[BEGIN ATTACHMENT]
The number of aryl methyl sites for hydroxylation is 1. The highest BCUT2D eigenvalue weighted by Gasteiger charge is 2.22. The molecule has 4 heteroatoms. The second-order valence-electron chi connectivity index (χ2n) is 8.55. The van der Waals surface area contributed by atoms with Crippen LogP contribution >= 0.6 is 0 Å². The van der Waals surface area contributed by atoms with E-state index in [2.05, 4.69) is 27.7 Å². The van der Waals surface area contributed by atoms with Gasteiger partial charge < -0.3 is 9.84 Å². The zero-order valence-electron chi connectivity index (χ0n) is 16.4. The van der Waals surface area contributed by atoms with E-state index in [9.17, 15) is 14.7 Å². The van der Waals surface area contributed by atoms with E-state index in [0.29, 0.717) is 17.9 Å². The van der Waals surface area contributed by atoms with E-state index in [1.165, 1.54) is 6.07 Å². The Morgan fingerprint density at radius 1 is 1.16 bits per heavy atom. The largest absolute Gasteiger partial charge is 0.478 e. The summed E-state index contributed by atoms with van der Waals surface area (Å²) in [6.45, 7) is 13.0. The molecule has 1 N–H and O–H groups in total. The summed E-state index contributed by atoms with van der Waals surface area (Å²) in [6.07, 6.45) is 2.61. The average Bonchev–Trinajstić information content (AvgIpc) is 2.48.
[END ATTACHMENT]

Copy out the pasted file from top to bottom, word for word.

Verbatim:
The number of aryl methyl sites for hydroxylation is 1. The highest BCUT2D eigenvalue weighted by Gasteiger charge is 2.22. The molecule has 4 heteroatoms. The second-order valence-electron chi connectivity index (χ2n) is 8.55. The van der Waals surface area contributed by atoms with Crippen LogP contribution >= 0.6 is 0 Å². The van der Waals surface area contributed by atoms with E-state index in [2.05, 4.69) is 27.7 Å². The van der Waals surface area contributed by atoms with Gasteiger partial charge < -0.3 is 9.84 Å². The zero-order valence-electron chi connectivity index (χ0n) is 16.4. The van der Waals surface area contributed by atoms with E-state index in [9.17, 15) is 14.7 Å². The van der Waals surface area contributed by atoms with E-state index in [0.29, 0.717) is 17.9 Å². The van der Waals surface area contributed by atoms with E-state index in [1.165, 1.54) is 6.07 Å². The Morgan fingerprint density at radius 1 is 1.16 bits per heavy atom. The largest absolute Gasteiger partial charge is 0.478 e. The summed E-state index contributed by atoms with van der Waals surface area (Å²) in [6.45, 7) is 13.0. The molecule has 1 N–H and O–H groups in total. The summed E-state index contributed by atoms with van der Waals surface area (Å²) in [6.07, 6.45) is 2.61. The average Bonchev–Trinajstić information content (AvgIpc) is 2.48.